This month’s turmoil in Russia underscores the risks stemming from abroad. Foreign debt taken by Chinese corporations is “of course a risk in the current circumstances,” said Alicia Garcia-Herrero, chief economist for emerging markets at Banco Bilbao Vizcaya Argentaria SA in Hong Kong. “But I still think that China is relatively insulated from the Russian event.”
A miscalculation by policy makers may trigger a turning point that leads to bankruptcies and “massive job losses,” says Xu Gao, chief economist with Everbright Securities Co. in Beijing.
“My concern is that policymakers may think it’s OK to test the bottom line to see if we can tolerate even slower GDP growth,” said Xu, who formerly worked for the World Bank. “If GDP growth continues to slow down another half or one percentage point, I think a lot of firms cannot live with that. They will decide to lay off their labor and some of them may even go bankrupt.”
China may not be far from that “turning point” as credit constraints drag on infrastructure investment, and a lack of demand from the small- and medium-size enterprises to which policy makers are trying to direct more credit, said Xu.
Local Government Debt Shakeout
The finance ministry has told local governments they must detail all outstanding borrowings by Jan. 5 as policy makers determine which of the thousands of local government financing vehicles they’ll support and which they won’t. Those slapped with a no-support ruling may face a financing squeeze.
Changzhou Tianning Construction Development Co. became the first, on Dec. 11. The next day, it scrapped its planned yuan bond sale. This week, officials in Urumqi in the northwestern province of Xinjiang withdrew backing for a planned 1 billion yuan bond sale, another U-turn.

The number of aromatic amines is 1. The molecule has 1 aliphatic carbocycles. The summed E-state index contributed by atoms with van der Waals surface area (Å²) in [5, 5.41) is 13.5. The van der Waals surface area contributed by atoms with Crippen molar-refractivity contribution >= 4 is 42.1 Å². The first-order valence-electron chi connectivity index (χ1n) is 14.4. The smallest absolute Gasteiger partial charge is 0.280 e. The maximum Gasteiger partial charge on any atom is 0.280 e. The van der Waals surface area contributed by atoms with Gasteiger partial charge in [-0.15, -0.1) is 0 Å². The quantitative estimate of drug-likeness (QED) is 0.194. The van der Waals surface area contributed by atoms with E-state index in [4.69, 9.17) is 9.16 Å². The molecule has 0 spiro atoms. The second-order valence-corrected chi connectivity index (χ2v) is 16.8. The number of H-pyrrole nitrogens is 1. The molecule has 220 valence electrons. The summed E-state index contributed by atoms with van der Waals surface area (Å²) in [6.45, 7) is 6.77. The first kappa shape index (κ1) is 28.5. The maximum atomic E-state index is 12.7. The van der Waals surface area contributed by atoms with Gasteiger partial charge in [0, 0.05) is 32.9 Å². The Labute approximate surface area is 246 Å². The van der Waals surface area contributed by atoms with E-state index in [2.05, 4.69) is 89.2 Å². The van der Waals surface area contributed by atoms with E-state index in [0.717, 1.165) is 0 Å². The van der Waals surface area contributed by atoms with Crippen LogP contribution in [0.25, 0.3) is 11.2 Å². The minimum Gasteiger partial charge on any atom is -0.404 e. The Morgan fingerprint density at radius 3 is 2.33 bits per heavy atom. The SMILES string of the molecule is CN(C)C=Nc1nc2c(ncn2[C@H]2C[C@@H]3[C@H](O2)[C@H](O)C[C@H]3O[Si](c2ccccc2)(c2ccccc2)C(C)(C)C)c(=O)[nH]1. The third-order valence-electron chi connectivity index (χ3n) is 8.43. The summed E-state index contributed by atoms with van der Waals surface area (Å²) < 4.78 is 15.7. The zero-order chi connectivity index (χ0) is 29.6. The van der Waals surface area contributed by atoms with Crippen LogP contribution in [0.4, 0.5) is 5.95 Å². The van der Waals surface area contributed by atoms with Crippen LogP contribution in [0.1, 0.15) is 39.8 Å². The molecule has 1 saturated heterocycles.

Authorities haven’t provided sufficient details on how the unwinding of government support will play out and “given local governments’ high financing demands, it’s not unexpected they’re at their wits end,” said Sun Binbin, a Shanghai-based analyst at China Merchants Securities Co.
Not being able to sell bonds to finance projects and service some $90 billion-equivalent of debt coming due next year alone has investors nervous. Yields on five-year AA rated corporate yuan bonds touched 6.37 percent on Dec. 10, the highest since August.
Rising U.S. Interest Rates
An increase in U.S. interest rates will likely hurt Chinese companies that must repay or refinance $54 billion of dollar-denominated notes that fall due in 2015. Chinese companies have sold some $433 billion of bonds since the start of 2010, 18 times what was issued in the previous five years.
“The Chinese government hasn’t prepared to accept a meaningful amount of credit events,” said Kim Jin Ha, the global head of fixed income at Mirae Asset Investment Management Co. in Seoul. “The central bank may have to cut lending rates fiercely by 100 basis points and the reserve ratio by twice as much in any hard landing scenario.”
Falling property prices have already made it hard for developers to refinance, and further industry weakness would add to the upheaval, said Kim.
Mainland and Hong Kong developers have more outstanding bonds than builders in any other Asian country, accounting for some $74 billion or 20 percent of all corporate notes on issue in the region as at the end of October, according to an estimate by Nikko Asset Management Co.
Tempering the gloom: China’s leaders have plenty of policy room if the slowdown this year turns into a slump in 2015.
“Chinese leaders have been navigating reasonably well the shoals between a much needed adjustment in property and manufacturing investment while avoiding a disorderly deleveraging,” said Loevinger. “The good news is Chinese leaders are well aware of the risks and still have tools in their policy box to address them.”
— With assistance by Kevin Hamlin